How the Tactics team separated itself from other teams was that each individual was extensively vetted before being allowed to join the Tactics team. If you were one of the lucky few allowed to join, you were expected to be an expert in your position and capable of filling in for all other positions. Because our team was so small, our team leader defined each member’s daily rolls and responsibilities, replacement rolls (for other team members positions), volunteer rolls (knowing who could work extra hours, days, or had additional external resources that could be of use), and held each member to the same level of perfection as our squadron’s mission; no allowances for mistakes. Our team’s magic was proven when one or all members had to carry the responsibility of a missing member, additional workloads, or conduct out of the box activities for the success of a mission. We had an in-depth understanding of each member’s strengths, skill-sets, and we shared a common communication (predictable, clear, effective, and motivating). Our esprit de corps was held within our team and shared with all squadron members outside our team. Our team’s excellence began with individuals that were selectively brought together for the purpose of exceeding expectations and an unwillingness to accept anything less than total success. It was each individual that create the Tactics team magic.
Have you ever been a part of team that brought you a constant feeling of excitement? Although you might not have participated in a rescue mission, you most likely have been a member of a successful team that had a continuous level of high stress and a demand for perfection. What was the magic to your team’s success? Was it having defined rolls and responsibilities, having a shared knowledge for who was the right person to offset another team member’s weaknesses, or maybe it was that each member had a dedication to duty and to the mission’s success? The Tactics team’s success began long before individuals were allowed to be a part of the team due to a thorough and extensive screening process. Each team member was recognized for their personal strengths, personalities, and for their own self-knowledge. It continued with each team member following clearly defined rules and having a proactive team leader. In addition, the Tactics team’s exceptionally low attrition rate was due to years of continuous teamwork between individuals that wanted to stay and be a part of the Tactics team’s magic.
A successful team that exceeds expectations is doing much more than taking action, having set rules, roles, and responsibilities. These teams recognize individuals for their core values, principles, personal vision, strengths, current limitations, and mindset. It begins with the potential team members being able to recognize themselves initially and being able to clearly communicate their abilities and skill-sets. It requires having a team leader which is able to comprehend, identify, and seek to fill certain needs of the team. The potential team members need to be able to successfully integrate into the team and embrace the team’s main purpose and mission. Once an individual has successfully passed the screening process, the team, including the new team member, take an active role of sharing a sense of pride, esprit de corps. This first step of building unity as a team provides a source of strength for all team members to consistently draw upon.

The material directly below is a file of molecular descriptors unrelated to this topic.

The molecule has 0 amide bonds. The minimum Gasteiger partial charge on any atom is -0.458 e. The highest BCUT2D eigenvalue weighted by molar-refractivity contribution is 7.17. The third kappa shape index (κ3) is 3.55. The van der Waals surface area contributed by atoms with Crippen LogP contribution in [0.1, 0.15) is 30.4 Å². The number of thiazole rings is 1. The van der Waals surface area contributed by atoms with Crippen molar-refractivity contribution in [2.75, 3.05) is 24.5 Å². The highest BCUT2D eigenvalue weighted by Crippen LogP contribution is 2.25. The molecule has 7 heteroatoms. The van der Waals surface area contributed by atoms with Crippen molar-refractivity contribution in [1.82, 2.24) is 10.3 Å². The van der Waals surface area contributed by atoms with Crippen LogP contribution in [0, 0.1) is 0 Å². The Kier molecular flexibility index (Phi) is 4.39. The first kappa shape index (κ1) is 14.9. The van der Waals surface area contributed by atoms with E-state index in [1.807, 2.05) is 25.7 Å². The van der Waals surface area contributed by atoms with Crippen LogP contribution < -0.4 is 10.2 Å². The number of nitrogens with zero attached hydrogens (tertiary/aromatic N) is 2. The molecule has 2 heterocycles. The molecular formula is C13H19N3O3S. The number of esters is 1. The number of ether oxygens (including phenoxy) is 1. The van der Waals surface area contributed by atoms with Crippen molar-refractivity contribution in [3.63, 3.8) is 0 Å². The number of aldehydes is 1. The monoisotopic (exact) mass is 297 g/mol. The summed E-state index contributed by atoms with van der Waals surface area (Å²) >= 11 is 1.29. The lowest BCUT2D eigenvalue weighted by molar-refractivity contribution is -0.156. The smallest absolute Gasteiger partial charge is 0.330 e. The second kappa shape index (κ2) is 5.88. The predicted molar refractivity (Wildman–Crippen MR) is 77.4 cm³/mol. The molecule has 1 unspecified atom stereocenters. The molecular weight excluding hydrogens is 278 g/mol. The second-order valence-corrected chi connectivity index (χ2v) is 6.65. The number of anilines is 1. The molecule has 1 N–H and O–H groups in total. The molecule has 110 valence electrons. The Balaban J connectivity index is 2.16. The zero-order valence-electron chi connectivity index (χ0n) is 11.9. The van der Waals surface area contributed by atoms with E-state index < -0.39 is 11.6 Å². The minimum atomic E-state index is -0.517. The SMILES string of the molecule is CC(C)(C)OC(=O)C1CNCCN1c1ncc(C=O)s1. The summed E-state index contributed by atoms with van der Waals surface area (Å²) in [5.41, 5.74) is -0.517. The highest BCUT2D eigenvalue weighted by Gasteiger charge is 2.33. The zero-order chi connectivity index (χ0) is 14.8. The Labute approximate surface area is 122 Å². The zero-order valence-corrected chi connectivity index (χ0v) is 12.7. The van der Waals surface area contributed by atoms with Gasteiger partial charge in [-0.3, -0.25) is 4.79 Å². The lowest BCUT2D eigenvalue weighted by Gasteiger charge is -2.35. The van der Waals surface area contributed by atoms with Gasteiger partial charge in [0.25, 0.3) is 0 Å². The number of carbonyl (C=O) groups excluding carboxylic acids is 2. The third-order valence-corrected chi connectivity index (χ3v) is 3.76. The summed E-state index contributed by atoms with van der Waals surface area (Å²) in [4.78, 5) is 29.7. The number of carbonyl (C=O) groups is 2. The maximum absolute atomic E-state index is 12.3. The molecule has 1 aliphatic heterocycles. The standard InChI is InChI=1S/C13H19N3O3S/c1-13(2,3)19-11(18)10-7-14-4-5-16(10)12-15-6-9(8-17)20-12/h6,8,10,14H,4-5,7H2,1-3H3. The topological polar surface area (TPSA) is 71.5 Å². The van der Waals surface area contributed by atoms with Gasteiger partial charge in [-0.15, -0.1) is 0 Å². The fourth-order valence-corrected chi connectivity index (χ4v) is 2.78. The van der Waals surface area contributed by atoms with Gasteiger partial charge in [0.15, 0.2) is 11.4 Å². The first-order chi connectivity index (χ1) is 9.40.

A part of the team’s newcomer integration is the recognition and infusion of the team’s magic. The team immediately shares each other’s known strengths, abilities, and sets a common language and process of communication. The team outlines expectations, in conjunction of the team leader, for tasks, objectives, and goals that the newcomer will be held responsible for. A common understanding is generated that in addition to positional responsibilities, each team member is also responsible for the team’s mission and directly to each team member. Incorporating new and reinvigorating current team members through this integration process has a greater proficiency than normal team integrations and provides a lasting bond between the team members. Based on this process, this team would now be able to swiftly take appropriate actions to gain multiple success at an expeditious rate and obtain their project goals quickly.
There will always be added benefits to teams that have worked together for years, but since organizations cannot wait years for a team to create a little magic, what is needed is an ability to condense the individual (self) and team recognition process into a single day to expedite a team’s ability to generate a lasting form of team magic that will continue to drive their daily successes. Whether it’s an already established team that is having difficulties, a team that has already shown successful traits, or a new team, everyone wants to be a member of a winning team and to achieve success today. That is why Nuture Networks created a training program to transform project teams into successful action teams.
For over 17 years, Nuture Networks has been helping teams to exceed project goal expectations through training and support of a very special program called Break Through Project. What makes the Break Through Project unique is that Nuture Networks helps companies take large scale projects, reduce them into smaller segments, and train select organization members to come together as quick action teams that are prepared to rapidly gain project victory. The purpose of these teams is to stack the smaller project segment achievements through quick action to gain a larger project success. The key ingredient to these Break Through Project teams is that we help select, train, and guide each individual to recognize themselves, their team members, and to help them form their own team magic.
We have all been members of teams that have failed, teams that have been successful during our careers, and we all want to be a part of a winning team today. The key is to recognize yourself, your team members, to have an effective team leader, and to openly share strengths, values, visions, mission, esprit de corps, and much more. So when you’re ready take your current team to a greater level of success, Nuture Networks has the ability to help produce that success which you desire for your team. Contact Nuture Networks to learn more about how we can help you avoid years of team development and quickly achieve repeatable successes with your own team magic.